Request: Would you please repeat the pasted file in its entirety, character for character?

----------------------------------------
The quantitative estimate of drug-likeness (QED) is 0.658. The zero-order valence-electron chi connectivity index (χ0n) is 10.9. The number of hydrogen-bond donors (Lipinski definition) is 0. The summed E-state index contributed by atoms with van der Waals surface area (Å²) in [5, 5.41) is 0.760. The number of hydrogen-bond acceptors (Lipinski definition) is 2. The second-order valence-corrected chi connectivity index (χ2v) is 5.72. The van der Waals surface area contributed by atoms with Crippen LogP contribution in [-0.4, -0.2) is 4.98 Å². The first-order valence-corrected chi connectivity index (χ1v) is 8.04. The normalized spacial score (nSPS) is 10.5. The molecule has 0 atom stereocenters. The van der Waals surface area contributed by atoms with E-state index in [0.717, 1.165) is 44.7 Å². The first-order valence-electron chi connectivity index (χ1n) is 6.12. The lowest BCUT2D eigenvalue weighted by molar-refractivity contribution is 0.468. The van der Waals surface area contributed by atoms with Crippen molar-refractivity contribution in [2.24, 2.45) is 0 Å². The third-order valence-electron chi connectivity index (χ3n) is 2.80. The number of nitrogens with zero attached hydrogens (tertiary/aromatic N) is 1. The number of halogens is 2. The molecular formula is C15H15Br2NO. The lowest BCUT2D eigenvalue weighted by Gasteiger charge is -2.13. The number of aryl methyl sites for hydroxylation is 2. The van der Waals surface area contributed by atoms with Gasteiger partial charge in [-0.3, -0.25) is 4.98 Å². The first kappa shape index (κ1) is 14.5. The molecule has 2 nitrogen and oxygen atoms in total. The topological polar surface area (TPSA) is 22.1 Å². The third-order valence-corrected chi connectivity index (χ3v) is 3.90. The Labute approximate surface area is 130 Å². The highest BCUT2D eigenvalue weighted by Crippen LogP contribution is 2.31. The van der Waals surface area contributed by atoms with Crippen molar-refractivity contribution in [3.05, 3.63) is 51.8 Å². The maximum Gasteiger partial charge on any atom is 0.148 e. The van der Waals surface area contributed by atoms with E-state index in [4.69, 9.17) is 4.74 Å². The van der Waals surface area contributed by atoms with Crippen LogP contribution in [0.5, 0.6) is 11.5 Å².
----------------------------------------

The quantitative estimate of drug-likeness (QED) is 0.658. The zero-order valence-electron chi connectivity index (χ0n) is 10.9. The number of hydrogen-bond donors (Lipinski definition) is 0. The summed E-state index contributed by atoms with van der Waals surface area (Å²) in [5, 5.41) is 0.760. The number of hydrogen-bond acceptors (Lipinski definition) is 2. The second-order valence-corrected chi connectivity index (χ2v) is 5.72. The van der Waals surface area contributed by atoms with Crippen LogP contribution in [-0.4, -0.2) is 4.98 Å². The first-order valence-corrected chi connectivity index (χ1v) is 8.04. The normalized spacial score (nSPS) is 10.5. The molecule has 0 atom stereocenters. The van der Waals surface area contributed by atoms with E-state index in [0.717, 1.165) is 44.7 Å². The first-order valence-electron chi connectivity index (χ1n) is 6.12. The lowest BCUT2D eigenvalue weighted by molar-refractivity contribution is 0.468. The van der Waals surface area contributed by atoms with Crippen molar-refractivity contribution in [2.24, 2.45) is 0 Å². The third-order valence-electron chi connectivity index (χ3n) is 2.80. The number of nitrogens with zero attached hydrogens (tertiary/aromatic N) is 1. The number of halogens is 2. The molecular formula is C15H15Br2NO. The lowest BCUT2D eigenvalue weighted by Gasteiger charge is -2.13. The number of aryl methyl sites for hydroxylation is 2. The van der Waals surface area contributed by atoms with Gasteiger partial charge in [-0.3, -0.25) is 4.98 Å². The first kappa shape index (κ1) is 14.5. The molecule has 2 nitrogen and oxygen atoms in total. The topological polar surface area (TPSA) is 22.1 Å². The third-order valence-corrected chi connectivity index (χ3v) is 3.90. The Labute approximate surface area is 130 Å². The highest BCUT2D eigenvalue weighted by Crippen LogP contribution is 2.31. The van der Waals surface area contributed by atoms with Crippen molar-refractivity contribution in [3.05, 3.63) is 51.8 Å². The maximum Gasteiger partial charge on any atom is 0.148 e. The van der Waals surface area contributed by atoms with E-state index in [4.69, 9.17) is 4.74 Å². The van der Waals surface area contributed by atoms with Crippen LogP contribution in [0.5, 0.6) is 11.5 Å².